Since Wednesday we'd been eating food from the freezer before it perished: tonight was no exception. Then, much as we love candlelight, we ventured up to Oxford for some light and life, our neighbours still largely absent because of the lack of power. And we were relatively late to bed – oh, it must have been nearly 10.
On Saturday the city-wide clean-up continued apace, this time augmented by thousands of volunteers. There were people everywhere – Council workers, volunteer organizers, water company people and, to our great delight as we returned from a fruitless search for gas lamps, Energex technicians. We were finally reconnected to the power supply on Saturday afternoon. What a relief. There was still much to carry downstairs, and neighbours once again came to our aid.
On Sunday, yet more clean-up volunteers took to the streets all over the city, muddied but unbowed. The evening was calm and lovely, so once more we took a beer and went to gaze at our river. (This might become a pre-sunset habit.) To look at the water, you could never have imagined it a cruel, raging torrent. I had to take the concluding comparison photograph, but I couldn't stop there...
One consequence of Brisbane's recent trauma that will impact on us most is the loss of the CityCats and City Ferries. Although most of the boats were moved to safety before the flood, the terminals have taken a bashing. Living in a waterside suburb, we use the ferries several times a week; to go to the market at New Farm, to cross the river for running or cycling along the north shore (and on the floating Riverside Walkway, which was also washed away), to go into the city for shopping or the evening, and to give visitors to Brisbane a pleasant introduction to our home town.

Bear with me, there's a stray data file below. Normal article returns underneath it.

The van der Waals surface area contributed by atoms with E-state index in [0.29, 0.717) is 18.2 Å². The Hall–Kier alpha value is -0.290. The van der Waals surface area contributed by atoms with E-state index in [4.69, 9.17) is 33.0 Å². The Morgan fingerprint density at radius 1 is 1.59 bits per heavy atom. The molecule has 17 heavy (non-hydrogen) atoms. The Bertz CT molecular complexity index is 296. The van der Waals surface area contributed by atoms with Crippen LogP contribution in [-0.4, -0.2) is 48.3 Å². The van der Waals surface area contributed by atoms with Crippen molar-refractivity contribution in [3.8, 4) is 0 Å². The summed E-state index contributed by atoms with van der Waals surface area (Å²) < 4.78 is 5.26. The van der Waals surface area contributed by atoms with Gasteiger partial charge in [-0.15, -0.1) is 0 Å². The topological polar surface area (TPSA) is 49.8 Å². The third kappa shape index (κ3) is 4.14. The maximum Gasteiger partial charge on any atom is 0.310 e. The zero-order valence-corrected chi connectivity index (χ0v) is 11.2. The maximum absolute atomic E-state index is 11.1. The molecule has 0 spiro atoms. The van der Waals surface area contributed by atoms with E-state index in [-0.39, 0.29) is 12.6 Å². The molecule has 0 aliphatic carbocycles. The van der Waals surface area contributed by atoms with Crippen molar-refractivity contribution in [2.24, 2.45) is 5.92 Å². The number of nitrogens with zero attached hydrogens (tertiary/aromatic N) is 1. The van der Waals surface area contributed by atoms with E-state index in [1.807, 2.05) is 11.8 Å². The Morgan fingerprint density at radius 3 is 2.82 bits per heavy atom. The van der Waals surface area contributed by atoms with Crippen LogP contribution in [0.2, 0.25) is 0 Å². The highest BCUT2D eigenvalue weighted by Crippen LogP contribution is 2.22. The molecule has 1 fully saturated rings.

Busy Bulimba ferry terminal, August 2010
Over the last five years, the CityCat service had been expanded, with new vessels and many more passengers. Thousands of Brisbanites use the ferries each day to get to work. It is an extremely efficient system as well as a symbol of this city's ambition. There has been a dearth of information about the ferries' fate over the last few days, except this sign at all terminals.*
Ultimately, of course, we were extremely lucky. Many people in regional Queensland to the north and west of Brisbane, and in lower-lying suburbs of the city, were not so lucky. Many Queenslanders complain that there is undue focus on the southeast of the state, and especially the state capital: but the fact is, Brisbane means more to people on the other side of the world than Goondiwindi. Several friends in the UK, however, commented on how alarmist was foreign reporting of Brisbane's woes. Perhaps they imagined that what happened in Toowoomba and the Lockyer Valley was also happening in the city.
Our internet connection was re-established on Sunday. I was shocked to learn that more than 600 people had died in mudslides in Brazil while Brisbane was waiting for the river to rise. I don't remember that even being mentioned on the national and international news bulletins 'on the hour every hour' as my ears were glued to my local radio station. I hope I'm mistaken.
* The following day, Lord Mayor Campbell Newman announced that it was going to cost between $70 million and $100 million and take between 18 months and two years to restore the service.